Generally speaking, the fifth and the third are assumed, and so no figures implies a 5-3, a 6 implies a 6-3, and a 4 imples a 5-4. 6-5 implies 6-5-3, and 7 implies 7-5-3. Intervals of a second are usually indicated with a 9.

The intervals are implied to be the appropriate diatonic interval for the key, unless given an alteration, so ♯6-4-3 means to play the sixth as sharp instead of natural, and a single ♮ means to play the third as natural instead of flat.

If a 2 is included, it implies that the bass has been displaced, and that you can read it as though the bass were one step lower and each interval one step higher. So, 7-4-2 is a displacement of a (8-)5-3. The exclusive use of the 2 for this purpose (using 9 for other seconds) makes it straightforward to tell when this is happening.

Many figures typically represent suspensions.

It is essential to make a basic observation about the suspension. It represents a rhythmic delay of a voice-leading connection, a temporal displacement; it does not generate a new voice-leading situation but merely intensifies one that has already be set in operation.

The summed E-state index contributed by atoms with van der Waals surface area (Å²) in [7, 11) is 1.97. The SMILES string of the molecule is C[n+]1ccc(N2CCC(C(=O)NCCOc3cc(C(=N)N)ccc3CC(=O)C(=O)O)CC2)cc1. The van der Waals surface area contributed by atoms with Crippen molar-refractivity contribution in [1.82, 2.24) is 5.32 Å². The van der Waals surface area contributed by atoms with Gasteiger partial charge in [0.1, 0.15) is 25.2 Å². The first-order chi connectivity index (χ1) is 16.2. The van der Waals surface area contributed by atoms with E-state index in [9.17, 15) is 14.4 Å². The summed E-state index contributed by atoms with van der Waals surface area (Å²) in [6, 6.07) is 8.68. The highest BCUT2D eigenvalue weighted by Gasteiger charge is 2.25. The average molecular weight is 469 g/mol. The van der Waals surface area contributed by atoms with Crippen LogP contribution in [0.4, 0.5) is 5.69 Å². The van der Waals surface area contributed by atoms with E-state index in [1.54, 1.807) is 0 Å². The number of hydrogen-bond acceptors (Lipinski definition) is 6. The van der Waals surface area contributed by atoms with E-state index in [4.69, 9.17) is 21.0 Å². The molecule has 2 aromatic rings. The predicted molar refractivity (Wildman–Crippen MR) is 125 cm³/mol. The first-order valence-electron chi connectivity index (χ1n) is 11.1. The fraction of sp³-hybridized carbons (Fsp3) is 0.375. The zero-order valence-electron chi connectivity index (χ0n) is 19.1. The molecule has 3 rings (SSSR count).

This is why suspension is not a kind of diminution! It doesn’t affect the voice leading, it just gives it oomph.

3. Compound Melody

In compound melody, “the melody itself is composed of distinct components of the voice leadings,” and are distinct from arpeggiation as diminution in that “the appegiation is th projection of a single voice through the notes of a consonant triad, compound melody involves arpeggiation and partial arpeggiation in [a] more elaborate sense [...] as conveyors of two or more voices over a longer span of music.”

[There are] two major points about compound melodic structures. First, a compound melody always results in a rhythmic displacement of components that “belong together.” [...] The second major point is this: The component voices of compound melodies always follow the voice-leading pattern; indeed, they are the melodic expression of that pattern, which is contained within a single melodic structure.